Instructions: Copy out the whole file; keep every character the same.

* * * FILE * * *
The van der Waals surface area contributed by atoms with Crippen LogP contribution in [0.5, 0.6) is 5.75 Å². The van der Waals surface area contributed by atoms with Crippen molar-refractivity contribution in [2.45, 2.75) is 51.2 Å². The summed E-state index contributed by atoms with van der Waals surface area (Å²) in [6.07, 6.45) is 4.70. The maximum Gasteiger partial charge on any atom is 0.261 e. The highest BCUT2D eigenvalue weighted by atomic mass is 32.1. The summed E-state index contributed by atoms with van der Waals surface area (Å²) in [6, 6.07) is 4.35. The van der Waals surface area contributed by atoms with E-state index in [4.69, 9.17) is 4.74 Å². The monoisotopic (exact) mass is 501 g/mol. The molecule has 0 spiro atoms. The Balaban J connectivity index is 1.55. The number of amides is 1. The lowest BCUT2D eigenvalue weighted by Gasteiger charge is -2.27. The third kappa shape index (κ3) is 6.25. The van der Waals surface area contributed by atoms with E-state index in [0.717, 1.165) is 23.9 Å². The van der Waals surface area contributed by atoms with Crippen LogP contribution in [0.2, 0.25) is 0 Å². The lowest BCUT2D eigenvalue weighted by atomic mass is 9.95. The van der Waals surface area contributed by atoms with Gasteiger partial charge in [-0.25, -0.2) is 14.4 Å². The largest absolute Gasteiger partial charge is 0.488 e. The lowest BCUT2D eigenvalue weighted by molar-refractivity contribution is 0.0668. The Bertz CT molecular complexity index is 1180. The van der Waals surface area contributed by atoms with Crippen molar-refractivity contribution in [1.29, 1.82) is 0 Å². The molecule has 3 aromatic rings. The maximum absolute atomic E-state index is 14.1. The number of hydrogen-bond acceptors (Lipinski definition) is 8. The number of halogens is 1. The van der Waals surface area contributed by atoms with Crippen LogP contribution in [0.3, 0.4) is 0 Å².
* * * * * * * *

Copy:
The van der Waals surface area contributed by atoms with Crippen LogP contribution in [0.5, 0.6) is 5.75 Å². The van der Waals surface area contributed by atoms with Crippen molar-refractivity contribution in [2.45, 2.75) is 51.2 Å². The summed E-state index contributed by atoms with van der Waals surface area (Å²) in [6.07, 6.45) is 4.70. The maximum Gasteiger partial charge on any atom is 0.261 e. The highest BCUT2D eigenvalue weighted by atomic mass is 32.1. The summed E-state index contributed by atoms with van der Waals surface area (Å²) in [6, 6.07) is 4.35. The van der Waals surface area contributed by atoms with E-state index in [4.69, 9.17) is 4.74 Å². The monoisotopic (exact) mass is 501 g/mol. The molecule has 0 spiro atoms. The Balaban J connectivity index is 1.55. The number of amides is 1. The lowest BCUT2D eigenvalue weighted by Gasteiger charge is -2.27. The third kappa shape index (κ3) is 6.25. The van der Waals surface area contributed by atoms with E-state index in [0.717, 1.165) is 23.9 Å². The van der Waals surface area contributed by atoms with Crippen LogP contribution in [0.2, 0.25) is 0 Å². The lowest BCUT2D eigenvalue weighted by atomic mass is 9.95. The van der Waals surface area contributed by atoms with Gasteiger partial charge in [-0.25, -0.2) is 14.4 Å². The largest absolute Gasteiger partial charge is 0.488 e. The lowest BCUT2D eigenvalue weighted by molar-refractivity contribution is 0.0668. The Bertz CT molecular complexity index is 1180. The van der Waals surface area contributed by atoms with Crippen molar-refractivity contribution in [1.29, 1.82) is 0 Å². The molecule has 3 aromatic rings. The maximum absolute atomic E-state index is 14.1. The number of hydrogen-bond acceptors (Lipinski definition) is 8. The number of halogens is 1. The van der Waals surface area contributed by atoms with Crippen LogP contribution in [0.3, 0.4) is 0 Å².